On a Sunday morning campus hall, a poster with a photo of President Obama superimposed over a photo of civil rights icon Rosa Parks announces, “Boston’s school choice to protect students of color from racism and white supremacy.” Other posters have pictures of two men and the words “words of hate live on in our memory.” The sign was unveiled in the state of Massachusetts, where a jury decided there was no discrimination against a white couple who argued they were duped into buying a $1.3 million property on black-owned property and a black man was found not guilty of shooting a black friend at a birthday party.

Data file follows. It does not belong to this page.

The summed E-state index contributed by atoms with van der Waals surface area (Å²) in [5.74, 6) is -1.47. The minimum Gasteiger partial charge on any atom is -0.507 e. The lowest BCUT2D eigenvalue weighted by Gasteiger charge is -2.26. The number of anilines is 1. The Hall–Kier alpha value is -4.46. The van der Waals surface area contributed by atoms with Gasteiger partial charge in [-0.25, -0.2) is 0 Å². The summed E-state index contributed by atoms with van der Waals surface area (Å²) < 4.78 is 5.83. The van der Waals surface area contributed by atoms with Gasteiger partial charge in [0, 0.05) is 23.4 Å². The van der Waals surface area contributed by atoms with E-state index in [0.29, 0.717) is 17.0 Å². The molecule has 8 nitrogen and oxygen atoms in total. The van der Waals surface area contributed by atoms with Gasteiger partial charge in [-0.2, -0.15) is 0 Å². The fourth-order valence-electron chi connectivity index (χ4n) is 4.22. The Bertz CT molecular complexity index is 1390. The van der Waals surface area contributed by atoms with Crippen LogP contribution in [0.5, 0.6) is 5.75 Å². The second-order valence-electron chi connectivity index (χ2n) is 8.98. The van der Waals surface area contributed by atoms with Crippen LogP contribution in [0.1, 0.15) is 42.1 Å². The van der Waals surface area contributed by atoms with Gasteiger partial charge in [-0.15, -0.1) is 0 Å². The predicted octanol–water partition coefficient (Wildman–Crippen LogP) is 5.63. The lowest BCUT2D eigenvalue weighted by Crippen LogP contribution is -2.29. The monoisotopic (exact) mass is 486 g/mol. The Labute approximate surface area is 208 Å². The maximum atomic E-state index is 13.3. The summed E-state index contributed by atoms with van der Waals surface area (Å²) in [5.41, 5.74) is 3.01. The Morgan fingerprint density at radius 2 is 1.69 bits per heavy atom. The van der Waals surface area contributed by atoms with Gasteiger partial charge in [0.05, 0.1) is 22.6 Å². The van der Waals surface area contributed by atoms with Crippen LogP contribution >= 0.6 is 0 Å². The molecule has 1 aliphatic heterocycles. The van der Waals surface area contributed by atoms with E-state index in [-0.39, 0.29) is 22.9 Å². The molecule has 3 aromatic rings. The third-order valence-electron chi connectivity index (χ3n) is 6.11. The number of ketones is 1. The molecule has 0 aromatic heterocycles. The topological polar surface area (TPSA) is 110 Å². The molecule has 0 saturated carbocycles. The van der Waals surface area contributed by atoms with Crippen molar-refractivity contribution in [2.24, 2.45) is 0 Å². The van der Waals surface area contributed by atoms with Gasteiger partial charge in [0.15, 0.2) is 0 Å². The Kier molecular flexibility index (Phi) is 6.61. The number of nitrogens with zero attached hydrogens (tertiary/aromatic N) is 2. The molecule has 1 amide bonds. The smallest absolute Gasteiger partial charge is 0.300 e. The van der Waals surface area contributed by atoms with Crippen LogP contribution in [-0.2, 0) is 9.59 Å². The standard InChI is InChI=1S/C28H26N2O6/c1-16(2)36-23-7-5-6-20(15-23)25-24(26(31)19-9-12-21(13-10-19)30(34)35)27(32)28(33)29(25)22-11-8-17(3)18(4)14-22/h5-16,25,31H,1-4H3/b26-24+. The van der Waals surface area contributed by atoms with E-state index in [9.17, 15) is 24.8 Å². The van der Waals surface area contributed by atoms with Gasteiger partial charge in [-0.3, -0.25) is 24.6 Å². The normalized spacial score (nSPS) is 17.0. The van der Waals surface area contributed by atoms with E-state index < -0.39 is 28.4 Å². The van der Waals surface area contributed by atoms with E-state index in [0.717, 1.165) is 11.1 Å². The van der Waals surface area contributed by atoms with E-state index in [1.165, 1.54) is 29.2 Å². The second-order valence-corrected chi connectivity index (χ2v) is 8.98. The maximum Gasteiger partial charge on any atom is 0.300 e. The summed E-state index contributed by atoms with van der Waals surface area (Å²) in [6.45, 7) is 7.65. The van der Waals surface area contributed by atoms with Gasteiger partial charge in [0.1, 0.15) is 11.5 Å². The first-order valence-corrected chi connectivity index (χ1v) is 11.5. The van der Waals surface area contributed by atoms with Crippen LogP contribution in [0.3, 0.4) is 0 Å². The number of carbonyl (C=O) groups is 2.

During questioning about a behavior problem, a 17-year-old black male student at St. John’s Preparatory School in Braintree, Mass., in September was asked to leave the varsity baseball team and sit with students who identified as minority. He then asked to speak to the school’s religion minister about a “safety situation” and was later moved to a white part of the campus. The student later asked the religion minister to meet with the pastor of nearby Holy Trinity Church for reconciliation.
At a forum Wednesday, the U.S. attorney’s office in Boston, Massachusetts issued a warning to schools, school administrators and their staffs who fear “discriminatory treatment, threats, violence, or mistreatment” at schools: “It is happening everywhere,” said Paul McNulty, special agent in charge of the FBI’s Boston division.
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